Let \({r=\lim_{n\longrightarrow +\infty }d(x_{n-1},x_{n})}\). Using equation (3.2) and letting \(n \longrightarrow +\infty \), we obtain that

$$ \frac{r}{r}=1\le \lim_{n\longrightarrow +\infty }\beta \bigl(d(x_{n-1},x _{n})\bigr)\le 1. $$

Thus \({\lim_{n\longrightarrow +\infty }\beta (d(x_{n-1},x_{n}))=1}\). Using the definition of the function β, we conclude that

$$ \lim_{n\longrightarrow +\infty }d(x_{n-1},x_{n})=0. $$
(3.4)

Suppose that \(\{x_{n}\}\) is not a Cauchy sequence. Then there exist \(\epsilon >0\) and sequences \(\{x_{m_{k}}\}\) and \(\{x_{n_{k}}\}\) such that, for all positive integers k such that \(m(k)>n(k)>k\) \(d(x_{m(k)},x_{n(k)})\ge \epsilon \) and \(d(x_{m(k)},x_{n(k)-1})< \epsilon \). Using the triangular inequality, we get

$$\begin{aligned} \epsilon \le& d(x_{m(k)},x_{n(k)})\le d(x_{m(k)},x_{n(k)-1})+d(x_{n(k)-1},x _{n(k)}) \\ \le& \epsilon + d(x_{n(k)-1},x_{n(k)}), \quad \forall k. \end{aligned}$$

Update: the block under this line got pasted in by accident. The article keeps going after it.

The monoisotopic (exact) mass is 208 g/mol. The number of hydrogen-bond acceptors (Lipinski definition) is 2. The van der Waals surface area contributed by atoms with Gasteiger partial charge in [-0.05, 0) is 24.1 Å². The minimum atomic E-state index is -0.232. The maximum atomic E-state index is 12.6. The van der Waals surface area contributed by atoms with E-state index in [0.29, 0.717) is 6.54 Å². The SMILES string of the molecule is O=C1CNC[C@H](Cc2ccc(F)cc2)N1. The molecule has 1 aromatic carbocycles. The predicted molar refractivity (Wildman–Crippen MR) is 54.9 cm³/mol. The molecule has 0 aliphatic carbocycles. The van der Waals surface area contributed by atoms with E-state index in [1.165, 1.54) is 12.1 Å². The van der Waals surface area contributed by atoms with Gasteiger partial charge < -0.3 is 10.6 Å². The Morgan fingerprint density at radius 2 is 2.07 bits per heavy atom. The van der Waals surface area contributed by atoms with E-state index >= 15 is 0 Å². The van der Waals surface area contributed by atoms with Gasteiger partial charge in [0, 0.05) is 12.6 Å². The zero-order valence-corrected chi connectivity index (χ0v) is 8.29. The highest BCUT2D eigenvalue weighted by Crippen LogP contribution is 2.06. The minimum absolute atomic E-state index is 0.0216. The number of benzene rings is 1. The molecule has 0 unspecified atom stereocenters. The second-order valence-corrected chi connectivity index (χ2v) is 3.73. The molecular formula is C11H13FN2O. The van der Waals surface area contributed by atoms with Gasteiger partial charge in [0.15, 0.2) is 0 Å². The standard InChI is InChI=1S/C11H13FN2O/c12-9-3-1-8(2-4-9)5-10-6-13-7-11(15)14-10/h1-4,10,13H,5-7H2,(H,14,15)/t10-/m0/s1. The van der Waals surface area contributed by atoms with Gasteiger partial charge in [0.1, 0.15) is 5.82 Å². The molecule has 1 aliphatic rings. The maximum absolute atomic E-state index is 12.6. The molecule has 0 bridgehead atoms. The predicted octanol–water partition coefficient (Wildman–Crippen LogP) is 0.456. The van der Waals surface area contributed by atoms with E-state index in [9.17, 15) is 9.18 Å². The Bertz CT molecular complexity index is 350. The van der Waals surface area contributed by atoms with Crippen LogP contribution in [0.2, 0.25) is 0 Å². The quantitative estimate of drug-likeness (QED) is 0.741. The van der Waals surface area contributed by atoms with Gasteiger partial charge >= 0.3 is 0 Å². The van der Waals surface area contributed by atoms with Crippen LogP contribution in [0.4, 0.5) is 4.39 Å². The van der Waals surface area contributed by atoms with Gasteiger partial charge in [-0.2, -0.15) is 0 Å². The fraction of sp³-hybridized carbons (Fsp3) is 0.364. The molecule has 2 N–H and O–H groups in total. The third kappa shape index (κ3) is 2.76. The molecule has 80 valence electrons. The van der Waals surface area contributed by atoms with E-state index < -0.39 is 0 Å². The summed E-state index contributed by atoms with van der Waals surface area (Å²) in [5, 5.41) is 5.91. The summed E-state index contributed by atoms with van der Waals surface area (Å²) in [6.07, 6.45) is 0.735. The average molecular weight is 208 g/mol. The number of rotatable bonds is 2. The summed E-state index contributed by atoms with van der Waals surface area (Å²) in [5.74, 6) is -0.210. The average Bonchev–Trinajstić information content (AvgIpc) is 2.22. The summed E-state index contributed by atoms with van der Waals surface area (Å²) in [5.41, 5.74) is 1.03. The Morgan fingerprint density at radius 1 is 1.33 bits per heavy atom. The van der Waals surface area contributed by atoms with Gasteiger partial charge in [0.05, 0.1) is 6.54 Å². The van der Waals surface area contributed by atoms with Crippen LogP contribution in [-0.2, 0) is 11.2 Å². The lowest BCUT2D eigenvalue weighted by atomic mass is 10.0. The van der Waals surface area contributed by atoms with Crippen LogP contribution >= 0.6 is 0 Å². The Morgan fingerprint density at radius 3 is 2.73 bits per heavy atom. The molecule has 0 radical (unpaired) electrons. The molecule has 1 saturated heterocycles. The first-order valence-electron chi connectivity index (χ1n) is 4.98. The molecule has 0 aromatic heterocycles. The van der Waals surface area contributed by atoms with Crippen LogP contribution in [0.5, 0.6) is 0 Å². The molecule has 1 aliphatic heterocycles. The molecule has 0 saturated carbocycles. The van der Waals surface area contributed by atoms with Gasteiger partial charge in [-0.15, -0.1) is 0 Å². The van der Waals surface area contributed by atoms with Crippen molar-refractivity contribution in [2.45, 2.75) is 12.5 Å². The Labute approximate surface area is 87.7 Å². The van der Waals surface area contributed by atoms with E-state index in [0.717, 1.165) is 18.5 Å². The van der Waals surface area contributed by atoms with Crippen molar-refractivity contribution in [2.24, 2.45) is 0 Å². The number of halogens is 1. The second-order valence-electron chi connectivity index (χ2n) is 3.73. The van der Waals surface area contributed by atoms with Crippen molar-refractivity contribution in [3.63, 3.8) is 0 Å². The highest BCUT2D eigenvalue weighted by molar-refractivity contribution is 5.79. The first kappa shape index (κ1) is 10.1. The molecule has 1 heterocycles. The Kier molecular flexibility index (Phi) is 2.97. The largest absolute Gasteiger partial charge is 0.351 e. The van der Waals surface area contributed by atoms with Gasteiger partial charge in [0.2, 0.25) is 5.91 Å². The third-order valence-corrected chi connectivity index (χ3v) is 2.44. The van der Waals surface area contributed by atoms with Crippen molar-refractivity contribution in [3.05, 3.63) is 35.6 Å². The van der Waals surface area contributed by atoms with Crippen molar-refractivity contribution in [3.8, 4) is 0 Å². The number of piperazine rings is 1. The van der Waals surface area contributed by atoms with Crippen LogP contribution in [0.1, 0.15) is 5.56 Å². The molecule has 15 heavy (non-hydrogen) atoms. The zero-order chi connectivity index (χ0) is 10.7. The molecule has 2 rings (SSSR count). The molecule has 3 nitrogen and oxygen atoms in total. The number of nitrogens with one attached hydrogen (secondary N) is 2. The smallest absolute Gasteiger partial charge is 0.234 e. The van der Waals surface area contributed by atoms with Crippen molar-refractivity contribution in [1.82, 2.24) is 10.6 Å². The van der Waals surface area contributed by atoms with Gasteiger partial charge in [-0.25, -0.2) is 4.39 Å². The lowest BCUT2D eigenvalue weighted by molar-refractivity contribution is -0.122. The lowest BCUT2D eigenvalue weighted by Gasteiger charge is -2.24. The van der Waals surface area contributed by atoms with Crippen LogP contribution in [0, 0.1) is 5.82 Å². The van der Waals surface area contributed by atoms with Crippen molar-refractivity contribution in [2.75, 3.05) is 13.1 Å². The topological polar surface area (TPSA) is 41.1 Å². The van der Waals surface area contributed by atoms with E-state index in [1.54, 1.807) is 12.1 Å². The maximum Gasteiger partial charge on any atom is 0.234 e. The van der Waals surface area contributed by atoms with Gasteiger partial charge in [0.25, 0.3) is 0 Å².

(3.5)

Taking limit as \(k \longrightarrow + \infty \) in the above inequality (3.5) and using (3.4), we conclude that

$$ \lim_{n\longrightarrow +\infty } d(x_{m(k)},x_{n(k)})= \epsilon . $$
(3.6)

Using again the triangular inequality,

$$ d(x_{m(k)},x_{n(k)})\le d(x_{m(k)},x_{m(k)+1})+d(x_{m(k)+1},x_{n(k)+1})+d(x _{n(k)+1},x_{n(k)}). $$
(3.7)

On the other hand, using triangular inequality and inequality (3.7), we have

$$ \epsilon \le d(x_{m(k)+1},x_{n(k)+1})\le d(x_{m(k)+1},x_{m(k)})+d(x _{m(k)},x_{n(k)})+d(x_{n(k)},x_{n(k)+1}). $$
(3.8)

Letting \(k\longrightarrow +\infty \) and using (3.4) and (3.6), we get

$$ \lim_{n\longrightarrow +\infty } d(x_{m(k)+1},x_{n(k)+1})= \epsilon . $$
(3.9)

Since T is an α-proximal Geraghty mapping, we obtain

$$\begin{aligned} d(x_{m(k)+1},x_{n(k)+1}) \le& \beta \bigl(d(x_{m(k)},x_{n(k)})\bigr)d(x_{n(k)},x _{n(k)}) \\ \le& d(x_{m(k)},x_{n(k)}), \quad \forall k. \end{aligned}$$
(3.10)

Therefore

$$ \frac{d(x_{m(k)+1},x_{n(k)+1})}{d(x_{m(k)},x_{n(k)})}\le \beta \bigl(d(x _{m(k)},x_{n(k)}) \bigr)\le 1. $$
(3.11)